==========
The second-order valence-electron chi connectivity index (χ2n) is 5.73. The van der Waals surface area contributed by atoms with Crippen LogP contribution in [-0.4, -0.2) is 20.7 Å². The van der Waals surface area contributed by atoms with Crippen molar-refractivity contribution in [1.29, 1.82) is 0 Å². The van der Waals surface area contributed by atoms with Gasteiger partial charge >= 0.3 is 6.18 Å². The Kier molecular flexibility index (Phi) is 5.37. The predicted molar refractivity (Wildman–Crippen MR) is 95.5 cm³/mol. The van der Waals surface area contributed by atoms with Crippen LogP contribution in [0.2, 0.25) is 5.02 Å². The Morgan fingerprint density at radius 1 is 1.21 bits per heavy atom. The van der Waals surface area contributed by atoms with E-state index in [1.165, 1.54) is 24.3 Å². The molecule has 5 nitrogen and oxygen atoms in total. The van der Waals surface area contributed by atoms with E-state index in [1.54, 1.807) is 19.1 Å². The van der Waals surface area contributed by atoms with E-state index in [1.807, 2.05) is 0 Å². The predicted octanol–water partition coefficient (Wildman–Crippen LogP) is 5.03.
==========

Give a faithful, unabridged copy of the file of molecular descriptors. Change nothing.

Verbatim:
The second-order valence-electron chi connectivity index (χ2n) is 5.73. The van der Waals surface area contributed by atoms with Crippen LogP contribution in [-0.4, -0.2) is 20.7 Å². The van der Waals surface area contributed by atoms with Crippen molar-refractivity contribution in [1.29, 1.82) is 0 Å². The van der Waals surface area contributed by atoms with Gasteiger partial charge >= 0.3 is 6.18 Å². The Kier molecular flexibility index (Phi) is 5.37. The predicted molar refractivity (Wildman–Crippen MR) is 95.5 cm³/mol. The van der Waals surface area contributed by atoms with Crippen LogP contribution in [0.2, 0.25) is 5.02 Å². The Morgan fingerprint density at radius 1 is 1.21 bits per heavy atom. The van der Waals surface area contributed by atoms with E-state index in [1.165, 1.54) is 24.3 Å². The molecule has 5 nitrogen and oxygen atoms in total. The van der Waals surface area contributed by atoms with E-state index in [1.54, 1.807) is 19.1 Å². The van der Waals surface area contributed by atoms with E-state index in [1.807, 2.05) is 0 Å². The predicted octanol–water partition coefficient (Wildman–Crippen LogP) is 5.03.